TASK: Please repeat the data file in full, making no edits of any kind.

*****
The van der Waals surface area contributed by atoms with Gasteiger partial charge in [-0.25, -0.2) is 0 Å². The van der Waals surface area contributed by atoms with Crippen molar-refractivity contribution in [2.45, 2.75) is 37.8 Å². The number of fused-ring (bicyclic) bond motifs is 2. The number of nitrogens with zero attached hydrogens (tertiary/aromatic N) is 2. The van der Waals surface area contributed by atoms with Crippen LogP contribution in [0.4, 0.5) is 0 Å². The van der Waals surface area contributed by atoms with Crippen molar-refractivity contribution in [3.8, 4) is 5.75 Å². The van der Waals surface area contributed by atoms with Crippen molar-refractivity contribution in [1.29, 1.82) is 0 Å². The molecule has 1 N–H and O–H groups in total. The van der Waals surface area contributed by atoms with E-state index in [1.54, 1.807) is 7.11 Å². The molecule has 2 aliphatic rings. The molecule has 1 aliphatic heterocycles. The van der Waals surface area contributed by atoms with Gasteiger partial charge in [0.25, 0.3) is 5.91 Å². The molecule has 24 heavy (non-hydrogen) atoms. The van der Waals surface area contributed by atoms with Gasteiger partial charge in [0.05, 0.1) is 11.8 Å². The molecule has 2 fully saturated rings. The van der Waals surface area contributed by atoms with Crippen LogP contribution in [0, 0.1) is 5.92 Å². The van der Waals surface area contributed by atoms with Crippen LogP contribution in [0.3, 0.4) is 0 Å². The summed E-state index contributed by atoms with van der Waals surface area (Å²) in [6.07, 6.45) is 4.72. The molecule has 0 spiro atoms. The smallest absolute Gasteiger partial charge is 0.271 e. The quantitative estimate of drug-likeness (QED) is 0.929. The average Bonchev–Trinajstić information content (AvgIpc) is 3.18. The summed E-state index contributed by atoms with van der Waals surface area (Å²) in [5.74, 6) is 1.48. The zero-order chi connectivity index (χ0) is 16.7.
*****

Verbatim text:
The van der Waals surface area contributed by atoms with Gasteiger partial charge in [-0.25, -0.2) is 0 Å². The van der Waals surface area contributed by atoms with Crippen molar-refractivity contribution in [2.45, 2.75) is 37.8 Å². The number of fused-ring (bicyclic) bond motifs is 2. The number of nitrogens with zero attached hydrogens (tertiary/aromatic N) is 2. The van der Waals surface area contributed by atoms with Crippen LogP contribution in [0.4, 0.5) is 0 Å². The van der Waals surface area contributed by atoms with Crippen molar-refractivity contribution in [3.8, 4) is 5.75 Å². The van der Waals surface area contributed by atoms with Crippen molar-refractivity contribution in [1.29, 1.82) is 0 Å². The molecule has 1 N–H and O–H groups in total. The van der Waals surface area contributed by atoms with E-state index in [1.54, 1.807) is 7.11 Å². The molecule has 2 aliphatic rings. The molecule has 1 aliphatic heterocycles. The van der Waals surface area contributed by atoms with Gasteiger partial charge in [0.25, 0.3) is 5.91 Å². The molecule has 24 heavy (non-hydrogen) atoms. The van der Waals surface area contributed by atoms with Gasteiger partial charge in [0.05, 0.1) is 11.8 Å². The molecule has 2 fully saturated rings. The van der Waals surface area contributed by atoms with Crippen LogP contribution in [0, 0.1) is 5.92 Å². The van der Waals surface area contributed by atoms with Crippen LogP contribution in [0.3, 0.4) is 0 Å². The summed E-state index contributed by atoms with van der Waals surface area (Å²) in [6.07, 6.45) is 4.72. The molecule has 0 spiro atoms. The smallest absolute Gasteiger partial charge is 0.271 e. The quantitative estimate of drug-likeness (QED) is 0.929. The average Bonchev–Trinajstić information content (AvgIpc) is 3.18. The summed E-state index contributed by atoms with van der Waals surface area (Å²) in [5.74, 6) is 1.48. The zero-order chi connectivity index (χ0) is 16.7.